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Local News

ACLU again urges repeal of Joliet panhandler law

Sign displayed by man seeking donations in 2018 from motorists passing corner of Jefferson Street and Springfield Avenue.
Sign displayed by man seeking donations in 2018 from motorists passing corner of Jefferson Street and Springfield Avenue.

The American Civil Liberties Union again is urging Joliet to change its panhandling law.

The city has not responded to an ACLU letter sent nearly a year ago to Joliet and other Illinois cities urging the repeal of panhandler laws the organization says are unconstitutional.

Joliet City Attorney Martin Shanahan said Monday that the city is not making panhandling arrests and plans to repeal the law when it is ready to replace it with one that “passes constitutional muster.”

“We’ll be working toward repealing the ordinance and writing another ordinance,” Shanahan said. “That’s where the hang-up is.”

In the meantime, Shanahan said, he is forwarding the ACLU letter to the police department to “make them aware of the situation.”

Joliet is among five towns that have not made any changes to panhandling laws since they were sent warning letters by advocacy groups in August, the ACLU said.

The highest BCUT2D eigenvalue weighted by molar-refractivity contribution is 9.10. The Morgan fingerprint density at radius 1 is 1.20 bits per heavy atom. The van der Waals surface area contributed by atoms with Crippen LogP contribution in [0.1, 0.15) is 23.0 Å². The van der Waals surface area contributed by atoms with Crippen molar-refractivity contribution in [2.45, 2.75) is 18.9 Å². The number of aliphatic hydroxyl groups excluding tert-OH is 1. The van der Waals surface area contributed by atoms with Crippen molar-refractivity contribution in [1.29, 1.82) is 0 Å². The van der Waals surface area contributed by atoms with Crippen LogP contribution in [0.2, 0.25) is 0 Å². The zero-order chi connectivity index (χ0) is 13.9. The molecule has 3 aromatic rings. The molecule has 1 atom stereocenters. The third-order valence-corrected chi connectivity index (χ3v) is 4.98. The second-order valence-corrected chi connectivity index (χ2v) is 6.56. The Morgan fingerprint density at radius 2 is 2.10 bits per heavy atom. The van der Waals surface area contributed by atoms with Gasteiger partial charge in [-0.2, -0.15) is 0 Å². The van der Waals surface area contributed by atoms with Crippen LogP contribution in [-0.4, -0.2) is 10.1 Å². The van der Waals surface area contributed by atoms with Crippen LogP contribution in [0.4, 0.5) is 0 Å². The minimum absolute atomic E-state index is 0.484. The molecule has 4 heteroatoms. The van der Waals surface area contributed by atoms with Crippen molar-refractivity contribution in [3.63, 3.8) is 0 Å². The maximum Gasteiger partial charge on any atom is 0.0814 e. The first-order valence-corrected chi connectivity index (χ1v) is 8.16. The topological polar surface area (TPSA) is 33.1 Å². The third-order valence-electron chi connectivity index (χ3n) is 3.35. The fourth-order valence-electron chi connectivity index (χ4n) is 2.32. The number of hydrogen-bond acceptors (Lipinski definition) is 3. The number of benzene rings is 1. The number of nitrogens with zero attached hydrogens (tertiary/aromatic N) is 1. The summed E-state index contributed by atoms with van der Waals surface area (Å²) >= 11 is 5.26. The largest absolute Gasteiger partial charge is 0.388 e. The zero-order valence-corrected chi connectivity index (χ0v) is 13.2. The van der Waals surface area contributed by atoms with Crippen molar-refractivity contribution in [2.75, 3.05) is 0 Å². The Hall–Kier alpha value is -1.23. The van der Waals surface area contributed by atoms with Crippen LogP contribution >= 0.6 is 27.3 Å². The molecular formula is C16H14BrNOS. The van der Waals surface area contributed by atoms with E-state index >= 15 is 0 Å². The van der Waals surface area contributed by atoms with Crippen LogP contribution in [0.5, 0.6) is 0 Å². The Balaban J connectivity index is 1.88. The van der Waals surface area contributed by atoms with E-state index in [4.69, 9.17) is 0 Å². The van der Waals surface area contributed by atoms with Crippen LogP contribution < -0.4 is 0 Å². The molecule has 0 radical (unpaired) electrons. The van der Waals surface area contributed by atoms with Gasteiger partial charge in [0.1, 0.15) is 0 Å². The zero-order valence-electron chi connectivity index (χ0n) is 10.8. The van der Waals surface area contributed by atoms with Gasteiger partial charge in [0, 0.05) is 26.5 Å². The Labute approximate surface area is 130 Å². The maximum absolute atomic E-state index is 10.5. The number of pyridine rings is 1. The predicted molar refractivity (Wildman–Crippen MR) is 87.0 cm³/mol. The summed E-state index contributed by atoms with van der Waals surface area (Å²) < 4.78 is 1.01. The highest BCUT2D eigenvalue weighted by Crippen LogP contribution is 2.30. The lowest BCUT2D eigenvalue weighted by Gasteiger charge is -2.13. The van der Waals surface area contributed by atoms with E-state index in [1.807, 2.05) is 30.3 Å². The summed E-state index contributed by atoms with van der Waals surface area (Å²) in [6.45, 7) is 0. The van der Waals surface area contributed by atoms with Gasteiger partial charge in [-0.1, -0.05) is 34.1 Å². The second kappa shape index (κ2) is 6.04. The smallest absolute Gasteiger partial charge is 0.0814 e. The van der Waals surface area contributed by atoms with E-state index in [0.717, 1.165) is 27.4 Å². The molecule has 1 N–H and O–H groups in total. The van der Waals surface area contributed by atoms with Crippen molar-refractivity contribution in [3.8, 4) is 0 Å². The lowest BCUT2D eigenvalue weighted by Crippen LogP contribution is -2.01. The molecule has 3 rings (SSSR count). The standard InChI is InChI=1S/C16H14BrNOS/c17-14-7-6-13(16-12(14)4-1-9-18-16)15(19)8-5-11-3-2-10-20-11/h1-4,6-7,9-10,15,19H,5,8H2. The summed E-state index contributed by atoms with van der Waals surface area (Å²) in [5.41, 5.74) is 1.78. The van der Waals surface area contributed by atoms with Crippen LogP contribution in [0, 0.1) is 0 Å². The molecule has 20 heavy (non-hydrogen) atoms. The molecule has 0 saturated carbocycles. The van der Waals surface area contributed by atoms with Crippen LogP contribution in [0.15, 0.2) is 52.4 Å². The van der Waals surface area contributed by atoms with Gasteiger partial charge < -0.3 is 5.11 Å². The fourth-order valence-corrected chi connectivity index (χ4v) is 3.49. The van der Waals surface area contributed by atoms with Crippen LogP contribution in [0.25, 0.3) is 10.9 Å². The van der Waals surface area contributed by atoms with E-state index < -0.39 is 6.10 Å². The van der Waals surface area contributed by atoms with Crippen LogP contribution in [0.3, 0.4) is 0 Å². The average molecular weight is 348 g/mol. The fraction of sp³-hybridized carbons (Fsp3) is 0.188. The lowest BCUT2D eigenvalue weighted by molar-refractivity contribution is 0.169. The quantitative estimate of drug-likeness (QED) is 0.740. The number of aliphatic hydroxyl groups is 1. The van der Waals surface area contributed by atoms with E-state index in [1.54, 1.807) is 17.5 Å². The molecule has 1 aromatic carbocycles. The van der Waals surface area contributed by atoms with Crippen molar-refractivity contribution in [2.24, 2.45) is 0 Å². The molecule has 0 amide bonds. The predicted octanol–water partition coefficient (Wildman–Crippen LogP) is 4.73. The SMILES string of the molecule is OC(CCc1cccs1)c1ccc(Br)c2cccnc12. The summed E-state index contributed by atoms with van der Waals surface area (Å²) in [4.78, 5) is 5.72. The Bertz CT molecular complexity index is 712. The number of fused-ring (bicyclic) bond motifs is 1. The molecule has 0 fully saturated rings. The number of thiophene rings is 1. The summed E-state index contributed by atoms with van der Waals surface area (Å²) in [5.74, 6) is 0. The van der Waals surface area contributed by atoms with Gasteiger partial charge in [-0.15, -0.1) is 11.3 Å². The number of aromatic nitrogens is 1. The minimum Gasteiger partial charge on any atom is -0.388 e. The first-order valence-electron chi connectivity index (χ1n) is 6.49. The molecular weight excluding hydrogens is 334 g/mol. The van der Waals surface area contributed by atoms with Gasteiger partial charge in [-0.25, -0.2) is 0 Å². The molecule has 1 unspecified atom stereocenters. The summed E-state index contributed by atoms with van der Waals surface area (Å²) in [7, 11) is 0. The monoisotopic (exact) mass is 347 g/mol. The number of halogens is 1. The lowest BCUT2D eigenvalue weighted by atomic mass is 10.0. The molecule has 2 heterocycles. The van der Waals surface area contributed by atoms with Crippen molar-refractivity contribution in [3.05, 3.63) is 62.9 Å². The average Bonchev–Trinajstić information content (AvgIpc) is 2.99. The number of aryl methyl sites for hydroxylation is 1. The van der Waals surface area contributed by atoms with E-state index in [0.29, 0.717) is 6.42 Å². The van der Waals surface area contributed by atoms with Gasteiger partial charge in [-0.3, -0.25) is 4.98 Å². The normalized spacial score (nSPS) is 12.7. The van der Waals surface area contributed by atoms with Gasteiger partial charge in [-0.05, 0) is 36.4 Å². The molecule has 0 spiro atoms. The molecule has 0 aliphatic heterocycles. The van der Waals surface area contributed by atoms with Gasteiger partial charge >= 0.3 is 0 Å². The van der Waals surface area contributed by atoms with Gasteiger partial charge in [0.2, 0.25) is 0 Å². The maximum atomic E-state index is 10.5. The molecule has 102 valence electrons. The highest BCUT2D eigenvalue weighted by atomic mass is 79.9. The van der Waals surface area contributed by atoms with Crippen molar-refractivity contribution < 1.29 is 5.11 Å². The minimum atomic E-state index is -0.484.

It’s not clear what the advocacy groups can or will do if the ordinances are not changed. Shanahan said the city is not subject to litigation unless it takes action based on the ordinance.

The letter sent by the ACLU last week to Joliet, like one sent a year ago, said the group intends “to consider all available legal options to protect the rights of panhandlers in Joliet.”

ACLU senior staff attorney Amy Meek, who sent the letter, said the Joliet ordinance, even if not enforced, “could have a chilling effect on people’s rights to go out and ask for donations.”

The ACLU contends the Joliet panhandler ordinance violates the constitutional right to freedom of speech and points to a 2015 ruling by the U.S. Supreme Court. Laws with language similar to what is found in the Joliet ordinance have been successfully challenged in court, according to the ACLU.

The Joliet ordinance prohibits standing “on a highway or street for the purpose of soliciting contributions from the occupant of any vehicle,” but excepts licensed charitable organizations.

The ACLU seeks a response from Joliet by Aug. 19.

According to the ACLU, nine municipalities have repealed or changed their panhandler ordinances since the notice was sent a year ago. They are Chicago, Aurora, Elgin, Oak Park, Moline, Peoria, Champaign, Urbana and Decatur.

Five cities including Joliet have not made changes. Others are Rockford, Cicero, Danville and Carbondale.

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